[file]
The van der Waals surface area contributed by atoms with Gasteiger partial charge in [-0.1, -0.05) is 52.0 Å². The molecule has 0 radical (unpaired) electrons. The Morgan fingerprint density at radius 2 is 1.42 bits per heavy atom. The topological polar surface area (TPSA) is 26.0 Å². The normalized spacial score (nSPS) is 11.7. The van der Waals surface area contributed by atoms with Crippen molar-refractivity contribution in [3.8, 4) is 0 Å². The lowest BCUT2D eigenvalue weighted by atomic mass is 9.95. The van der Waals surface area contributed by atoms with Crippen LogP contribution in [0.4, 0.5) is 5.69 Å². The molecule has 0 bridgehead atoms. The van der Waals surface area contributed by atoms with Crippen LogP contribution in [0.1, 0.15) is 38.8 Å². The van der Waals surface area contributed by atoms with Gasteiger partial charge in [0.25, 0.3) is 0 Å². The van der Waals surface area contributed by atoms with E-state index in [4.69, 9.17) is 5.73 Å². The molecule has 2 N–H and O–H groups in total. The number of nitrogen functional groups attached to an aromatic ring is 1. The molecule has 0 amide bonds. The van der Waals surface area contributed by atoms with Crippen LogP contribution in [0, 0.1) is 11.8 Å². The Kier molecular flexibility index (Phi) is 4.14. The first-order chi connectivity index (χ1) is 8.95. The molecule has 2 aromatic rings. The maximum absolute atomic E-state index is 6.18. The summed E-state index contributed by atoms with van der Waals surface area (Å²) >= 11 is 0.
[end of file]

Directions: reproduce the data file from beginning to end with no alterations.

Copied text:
The van der Waals surface area contributed by atoms with Gasteiger partial charge in [-0.1, -0.05) is 52.0 Å². The molecule has 0 radical (unpaired) electrons. The Morgan fingerprint density at radius 2 is 1.42 bits per heavy atom. The topological polar surface area (TPSA) is 26.0 Å². The normalized spacial score (nSPS) is 11.7. The van der Waals surface area contributed by atoms with Crippen molar-refractivity contribution in [3.8, 4) is 0 Å². The lowest BCUT2D eigenvalue weighted by atomic mass is 9.95. The van der Waals surface area contributed by atoms with Crippen LogP contribution in [0.4, 0.5) is 5.69 Å². The molecule has 0 bridgehead atoms. The van der Waals surface area contributed by atoms with Crippen LogP contribution in [0.1, 0.15) is 38.8 Å². The van der Waals surface area contributed by atoms with Gasteiger partial charge in [0.25, 0.3) is 0 Å². The van der Waals surface area contributed by atoms with E-state index in [4.69, 9.17) is 5.73 Å². The molecule has 2 N–H and O–H groups in total. The number of nitrogen functional groups attached to an aromatic ring is 1. The molecule has 0 amide bonds. The van der Waals surface area contributed by atoms with Crippen LogP contribution in [0, 0.1) is 11.8 Å². The Kier molecular flexibility index (Phi) is 4.14. The first-order chi connectivity index (χ1) is 8.95. The molecule has 2 aromatic rings. The maximum absolute atomic E-state index is 6.18. The summed E-state index contributed by atoms with van der Waals surface area (Å²) >= 11 is 0.